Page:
Shrugging off the urge to cover short positions, natural gas futures traders added to Friday’s sell-off Monday as they pressured the expiring July contract to its lowest level in two weeks. With that the July contract completed its tenure as prompt month in undeniably bearish fashion, slipping 21.2 cents to close at $6.141. At 88,613, estimated volume was light for an expiration-day.

Traders were quick to note that although considerable, 3.4% slippage in natural gas prices fell short of the 3.5% decline in the nearby crude oil trading pit. “Softness in the crude pit gave gas sellers the green light Monday,” a broker said.

However, natural gas has a bevy of bearish fundamentals on its own and may have funneled lower regardless of what transpired in the trading pits of its hydrocarbon brethren. Specifically, market watchers are pointing to mild weather forecasts and rapidly filling storage supplies as having a price depressing impact on the market.

“There is a lack of cooling demand and a sufficient [quantity] of physical supply,” said Tom Saal of Commercial Brokerage Corp. in Miami. “This market will likely crest 2 Tcf [in storage] in the next couple weeks. Clearly the anxiety over supply is fleeting.”

Saal may have a point. At 1,845 Bcf as of June 18, gas in storage was only one Bcf less than the five-year average level and 280 Bcf above the year-ago mark. Looking ahead, Kyle Cooper of Citigroup in Houston calls for a build last week in the mid- to upper 90s. If realized, a refill of that magnitude would trump the five-year average injection of 82 Bcf, resulting in a surplus for this year over the five-year average tally.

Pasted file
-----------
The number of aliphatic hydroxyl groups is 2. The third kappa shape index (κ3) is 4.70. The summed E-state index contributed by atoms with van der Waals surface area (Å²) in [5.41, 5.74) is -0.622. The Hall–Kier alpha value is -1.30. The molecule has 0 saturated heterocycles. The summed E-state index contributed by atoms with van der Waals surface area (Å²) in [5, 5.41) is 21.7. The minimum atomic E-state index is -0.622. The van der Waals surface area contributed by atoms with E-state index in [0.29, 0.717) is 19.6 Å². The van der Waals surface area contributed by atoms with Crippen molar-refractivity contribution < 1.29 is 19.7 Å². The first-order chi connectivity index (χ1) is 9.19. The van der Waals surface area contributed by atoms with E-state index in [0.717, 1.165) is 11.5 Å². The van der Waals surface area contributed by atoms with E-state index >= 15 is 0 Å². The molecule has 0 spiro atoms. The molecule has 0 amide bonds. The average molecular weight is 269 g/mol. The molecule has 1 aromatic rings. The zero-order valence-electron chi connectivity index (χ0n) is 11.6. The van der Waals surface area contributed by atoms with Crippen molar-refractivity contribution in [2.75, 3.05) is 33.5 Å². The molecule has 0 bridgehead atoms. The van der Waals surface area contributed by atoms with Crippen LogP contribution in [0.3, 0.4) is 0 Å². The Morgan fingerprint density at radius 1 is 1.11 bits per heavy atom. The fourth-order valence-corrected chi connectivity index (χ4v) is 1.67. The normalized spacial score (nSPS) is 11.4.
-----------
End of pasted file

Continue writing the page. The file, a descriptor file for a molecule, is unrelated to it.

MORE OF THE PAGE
“A build in [the mid- to upper 90s] will continue to underscore, in our opinion, a supply demand balance very much in line with historical averages.” And while Cooper notes that there exists a fair amount of fear over this balance when the mercury rises across the country, he concludes that there is nothing to suggest an extreme price move [to the upside] is justified.

In daily technicals, the August contract is at a crossroads on its first day in the prompt month spotlight, according to Craig Coberly of GSC Energy in Atlanta. Specifically, he points to the $6.20-21 area and the existence there of Gann support drawn off the February 24 low. “Breaking and consolidating below this support line would give us very strong evidence that the bearish outlook is correct,” he wrote in a note to customers Monday.

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